Some areas with great natural beauty and lots of wildlife are rarely visited because they are in an out of the way location. This is certainly true of South Venice (FL) Lemon Bay Preserve (SVLBP). It is on the mainland just across the ICW from Manasota Key ( https://www.scgov.net/home/showdocument?id=33607 ). There are several entrances but my favorite is off Kenisco Rd.
One of the intriguing aspects of coastal ecology is the question about why mangroves dominate most of our tidal areas whereas salt marsh grasses are dominant further north. The banks of many tidal creeks at SVLBP when restoration started were formerly covered in salt grass (Spartina) but are changing gradually into mangroves. The photo shows young mangroves popping up and replacing the grass. This is believed to be due to the lack of disturbance by fire; up north the disturbances favoring grasses over trees are freezing temperatures and ice.
In early morning an astonishing sight is the hundreds of spider webs, primarily those of the “bowl and doily” spider. The female hangs under the bottom of the bowl and bites prey through the web. The design of this web seems to allow a tiny spider to kill fairly large prey with minimal danger. It is truly amazing how common some spiders are when the webs are made visible.
Some highly beneficial insects in our area are the dragonflies, which feed on mosquitoes and other flying insects. One of the more common is the eastern pondhawk. The male is a bluish color whereas the female has a greenish thorax and banded abdomen. Such a difference between the sexes indicates some relatively complex reproductive behaviors in such a primitive insect. The female is likely choosing a male to mate with based on its color and behavior.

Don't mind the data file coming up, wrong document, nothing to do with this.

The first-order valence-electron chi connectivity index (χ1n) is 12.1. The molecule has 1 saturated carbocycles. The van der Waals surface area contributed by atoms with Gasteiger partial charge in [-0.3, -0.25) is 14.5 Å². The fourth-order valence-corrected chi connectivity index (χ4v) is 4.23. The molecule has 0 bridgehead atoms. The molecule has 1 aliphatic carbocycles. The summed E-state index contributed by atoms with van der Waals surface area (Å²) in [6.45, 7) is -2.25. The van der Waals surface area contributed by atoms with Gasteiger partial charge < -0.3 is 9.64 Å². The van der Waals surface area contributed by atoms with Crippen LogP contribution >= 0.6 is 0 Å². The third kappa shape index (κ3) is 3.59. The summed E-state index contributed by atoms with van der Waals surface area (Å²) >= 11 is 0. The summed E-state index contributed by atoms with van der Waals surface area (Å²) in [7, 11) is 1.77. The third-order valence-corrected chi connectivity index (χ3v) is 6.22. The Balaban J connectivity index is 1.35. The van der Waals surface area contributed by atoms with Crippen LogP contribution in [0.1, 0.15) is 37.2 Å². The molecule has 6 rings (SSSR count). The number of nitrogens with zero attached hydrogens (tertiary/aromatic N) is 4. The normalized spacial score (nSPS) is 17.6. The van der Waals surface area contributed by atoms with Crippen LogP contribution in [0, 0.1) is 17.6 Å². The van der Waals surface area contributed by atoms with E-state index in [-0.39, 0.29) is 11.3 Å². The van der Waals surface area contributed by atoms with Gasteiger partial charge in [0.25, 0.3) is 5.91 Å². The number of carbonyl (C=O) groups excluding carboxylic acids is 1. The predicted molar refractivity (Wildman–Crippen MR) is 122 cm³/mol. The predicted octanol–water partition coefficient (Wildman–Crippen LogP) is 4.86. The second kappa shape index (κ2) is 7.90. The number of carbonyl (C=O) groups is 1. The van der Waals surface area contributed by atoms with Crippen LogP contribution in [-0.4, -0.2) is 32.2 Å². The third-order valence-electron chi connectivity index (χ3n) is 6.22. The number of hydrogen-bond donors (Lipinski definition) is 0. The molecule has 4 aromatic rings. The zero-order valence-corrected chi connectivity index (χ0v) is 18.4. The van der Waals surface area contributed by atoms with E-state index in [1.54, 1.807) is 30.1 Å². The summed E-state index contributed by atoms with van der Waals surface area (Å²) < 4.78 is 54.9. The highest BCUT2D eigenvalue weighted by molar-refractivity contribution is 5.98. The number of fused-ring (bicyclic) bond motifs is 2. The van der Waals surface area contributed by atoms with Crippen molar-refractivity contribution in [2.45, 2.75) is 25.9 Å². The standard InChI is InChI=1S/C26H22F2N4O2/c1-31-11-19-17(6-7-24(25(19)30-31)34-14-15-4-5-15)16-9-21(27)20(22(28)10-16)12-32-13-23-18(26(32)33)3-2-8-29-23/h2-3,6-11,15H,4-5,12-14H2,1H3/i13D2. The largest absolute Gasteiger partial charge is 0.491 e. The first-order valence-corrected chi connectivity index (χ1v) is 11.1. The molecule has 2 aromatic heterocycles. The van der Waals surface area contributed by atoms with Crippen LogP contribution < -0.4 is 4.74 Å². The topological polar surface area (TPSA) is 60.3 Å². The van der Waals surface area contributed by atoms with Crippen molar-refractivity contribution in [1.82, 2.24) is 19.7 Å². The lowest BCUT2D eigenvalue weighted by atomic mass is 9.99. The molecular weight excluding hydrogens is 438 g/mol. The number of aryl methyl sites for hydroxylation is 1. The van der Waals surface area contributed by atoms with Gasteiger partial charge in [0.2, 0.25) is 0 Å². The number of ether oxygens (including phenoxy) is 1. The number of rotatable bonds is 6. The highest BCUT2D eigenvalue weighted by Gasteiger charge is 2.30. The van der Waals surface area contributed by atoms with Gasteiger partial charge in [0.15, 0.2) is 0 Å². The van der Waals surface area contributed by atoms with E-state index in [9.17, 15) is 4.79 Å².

There has been an eagle nest at SVLBP for some years but it has occasionally been subject to attacks by great horned owls. The owls come in at night and drive the eagles away and attempt to take over the nest. But I have seen the eagles return by day and drive away the owls. This is a strange interaction since the eagles are powerful enough to kill the owls but rarely do so once the owls leave the nest. In good years juvenile eagles are fledged and this photo shows a brownish juvenile who will be about four years growing into its iconic adult plumage with a white head and tail.
Let us applaud the foresight of Sarasota Count for purchasing natural areas for preservation that do not attract hordes of human visitors. This preserve was originally conceived of primarily as a refuge for scrub jays, but now seems far more valuable as prime coastal habitat which is rapidly disappearing as development accelerates. These are the future homes for our native critters when the rest of the state is developed.